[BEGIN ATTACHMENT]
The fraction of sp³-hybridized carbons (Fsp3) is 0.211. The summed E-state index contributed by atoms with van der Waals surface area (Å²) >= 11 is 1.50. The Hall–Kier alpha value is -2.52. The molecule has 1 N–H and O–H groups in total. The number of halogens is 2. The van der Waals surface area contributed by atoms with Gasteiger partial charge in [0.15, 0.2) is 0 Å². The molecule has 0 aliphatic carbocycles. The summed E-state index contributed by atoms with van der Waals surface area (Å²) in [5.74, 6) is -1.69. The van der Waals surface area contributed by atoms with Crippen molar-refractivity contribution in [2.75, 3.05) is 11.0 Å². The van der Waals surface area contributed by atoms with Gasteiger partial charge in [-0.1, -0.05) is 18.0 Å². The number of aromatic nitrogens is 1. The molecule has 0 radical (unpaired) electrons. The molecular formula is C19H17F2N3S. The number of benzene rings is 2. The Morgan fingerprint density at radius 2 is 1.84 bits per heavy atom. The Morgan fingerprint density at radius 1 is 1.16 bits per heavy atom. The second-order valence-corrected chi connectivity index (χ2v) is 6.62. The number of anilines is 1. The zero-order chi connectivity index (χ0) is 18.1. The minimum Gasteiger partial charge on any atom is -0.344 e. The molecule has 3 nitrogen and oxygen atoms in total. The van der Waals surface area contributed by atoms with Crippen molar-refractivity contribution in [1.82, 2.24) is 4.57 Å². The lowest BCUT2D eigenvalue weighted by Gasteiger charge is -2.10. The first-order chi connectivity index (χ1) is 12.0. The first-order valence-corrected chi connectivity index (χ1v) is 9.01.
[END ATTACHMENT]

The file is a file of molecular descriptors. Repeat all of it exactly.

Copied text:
The fraction of sp³-hybridized carbons (Fsp3) is 0.211. The summed E-state index contributed by atoms with van der Waals surface area (Å²) >= 11 is 1.50. The Hall–Kier alpha value is -2.52. The molecule has 1 N–H and O–H groups in total. The number of halogens is 2. The van der Waals surface area contributed by atoms with Gasteiger partial charge in [0.15, 0.2) is 0 Å². The molecule has 0 aliphatic carbocycles. The summed E-state index contributed by atoms with van der Waals surface area (Å²) in [5.74, 6) is -1.69. The van der Waals surface area contributed by atoms with Crippen molar-refractivity contribution in [2.75, 3.05) is 11.0 Å². The van der Waals surface area contributed by atoms with Gasteiger partial charge in [-0.1, -0.05) is 18.0 Å². The number of aromatic nitrogens is 1. The molecule has 0 radical (unpaired) electrons. The molecular formula is C19H17F2N3S. The number of benzene rings is 2. The Morgan fingerprint density at radius 2 is 1.84 bits per heavy atom. The Morgan fingerprint density at radius 1 is 1.16 bits per heavy atom. The second-order valence-corrected chi connectivity index (χ2v) is 6.62. The number of anilines is 1. The zero-order chi connectivity index (χ0) is 18.1. The minimum Gasteiger partial charge on any atom is -0.344 e. The molecule has 3 nitrogen and oxygen atoms in total. The van der Waals surface area contributed by atoms with Crippen molar-refractivity contribution in [1.82, 2.24) is 4.57 Å². The lowest BCUT2D eigenvalue weighted by Gasteiger charge is -2.10. The first-order chi connectivity index (χ1) is 12.0. The first-order valence-corrected chi connectivity index (χ1v) is 9.01.